The poster, sadly, is pretty accurate. Imagine all the people who don’t tweet about their traffic-impaired spin class attendance.

  13. Glen Says:

    Sad story but true: My dad drove literally across the street to get subway, drove back across the street to the house, ate, got dressed and drove to the gym about a 1.24 miles away. When I asked him about it all at the end of the day he said driving to subways (across the street) was safer then walking across the street… which by the way is dangerous no matter how you choose to cross it. And driving to the gym meant he would be able to stay on the tread mill a little bit longer for his cool down after he did his “big” stationary bike miles.

    yeah… its all true :/ We even have a multiple use trail going from our house to over by the gym…

  14. RichUncle EL Says:

    I literally busted out laughing after reading this article. Wow I cant believe it but many people out there can not see the big picture. I left the gym about 5 years ago and if I had to be stuck in traffic to get there I would not go, point blank. Save us the smog and work out at home idiots.

  15. Clay Says:

    @Glenn. That is sad, when people actually have safe places to walk and they don’t use them.

    I was thinking today of all the “labor-creating” devices in my life. I take my recycling to the recycler with my ‘garbage cart’ instead of with a car. I use a handsaw for trees that would get chopped up much more quickly with a chainsaw. Even my stick-shift cuts down on the number of shoulder exercises I have to do for physical therapy.

    The bicycle you use instead of driving to the gym is the labor-creating device. The one that saves you time and money and keeps you alive.

Leave a Reply

Traffic Tom Vanderbilt

How We Drive is the companion blog to Tom Vanderbilt’s New York Times bestselling book, Traffic: Why We Drive the Way We Do (and What It Says About Us), published by Alfred A. Knopf in the U.S. and Canada, Penguin in the U.K, and in languages other than English by a number of other fine publishers worldwide.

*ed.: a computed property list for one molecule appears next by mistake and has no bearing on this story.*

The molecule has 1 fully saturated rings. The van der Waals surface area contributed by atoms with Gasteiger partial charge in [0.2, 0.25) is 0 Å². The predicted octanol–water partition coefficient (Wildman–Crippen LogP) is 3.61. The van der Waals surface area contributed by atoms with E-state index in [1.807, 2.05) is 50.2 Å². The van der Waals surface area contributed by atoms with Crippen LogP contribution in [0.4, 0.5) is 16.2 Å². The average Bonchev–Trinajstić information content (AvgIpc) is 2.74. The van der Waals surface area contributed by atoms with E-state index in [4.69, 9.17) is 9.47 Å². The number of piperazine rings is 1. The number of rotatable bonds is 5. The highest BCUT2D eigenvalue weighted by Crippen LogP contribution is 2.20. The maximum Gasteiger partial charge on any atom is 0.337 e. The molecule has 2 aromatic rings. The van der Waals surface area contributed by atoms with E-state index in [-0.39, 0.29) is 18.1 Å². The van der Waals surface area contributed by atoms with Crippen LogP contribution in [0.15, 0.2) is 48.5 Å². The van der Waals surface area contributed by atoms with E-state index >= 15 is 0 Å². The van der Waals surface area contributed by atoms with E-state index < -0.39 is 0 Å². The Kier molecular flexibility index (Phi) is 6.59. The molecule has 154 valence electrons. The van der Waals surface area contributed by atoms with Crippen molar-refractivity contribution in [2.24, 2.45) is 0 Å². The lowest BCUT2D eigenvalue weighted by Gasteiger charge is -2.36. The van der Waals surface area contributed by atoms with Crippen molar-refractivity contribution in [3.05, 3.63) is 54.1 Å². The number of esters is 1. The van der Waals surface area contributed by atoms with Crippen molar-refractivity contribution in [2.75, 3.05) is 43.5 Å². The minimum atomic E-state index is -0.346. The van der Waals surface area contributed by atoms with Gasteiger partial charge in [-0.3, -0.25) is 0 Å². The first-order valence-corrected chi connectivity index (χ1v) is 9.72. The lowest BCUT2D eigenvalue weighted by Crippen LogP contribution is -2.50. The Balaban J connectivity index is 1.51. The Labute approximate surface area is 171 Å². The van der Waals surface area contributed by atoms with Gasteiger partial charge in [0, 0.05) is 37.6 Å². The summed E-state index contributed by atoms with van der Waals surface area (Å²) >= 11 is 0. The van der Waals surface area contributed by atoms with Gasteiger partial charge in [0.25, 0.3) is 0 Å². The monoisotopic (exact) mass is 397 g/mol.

Please send tips, news, research papers, links, photos (bad road signs, outrageous bumper stickers, spectacularly awful acts of driving or parking or anything traffic-related), or ideas for my Transport column to me at:

For publicity inquiries, please contact Kate Runde at Vintage:

For editorial inquiries, please contact Zoe Pagnamenta at The Zoe Pagnamenta Agency:

For speaking engagement inquiries, please contact
Kim Thornton at the Random House Speakers Bureau:

Order Traffic from:

Amazon | B&N | Borders
Random House | Powell’s

U.S. Paperback UK Paperback
Traffic UK
Drive-on-the-left types can order the book from

For UK publicity enquiries please contact Rosie Glaisher at Penguin.

Upcoming Talks

April 9, 2008.
California Office of Traffic Safety Summit
San Francisco, CA.

May 19, 2009
University of Minnesota Center for Transportation Studies
Bloomington, MN

June 23, 2009
Driving Assessment 2009
Big Sky, Montana

June 26, 2009
PRI World Congress
Rotterdam, The Netherlands

June 27, 2009
Day of Architecture
Utrecht, The Netherlands

July 13, 2009
Association of Transportation Safety Information Professionals (ATSIP)
Phoenix, AZ.

August 12-14
Texas Department of Transportation “Save a Life Summit”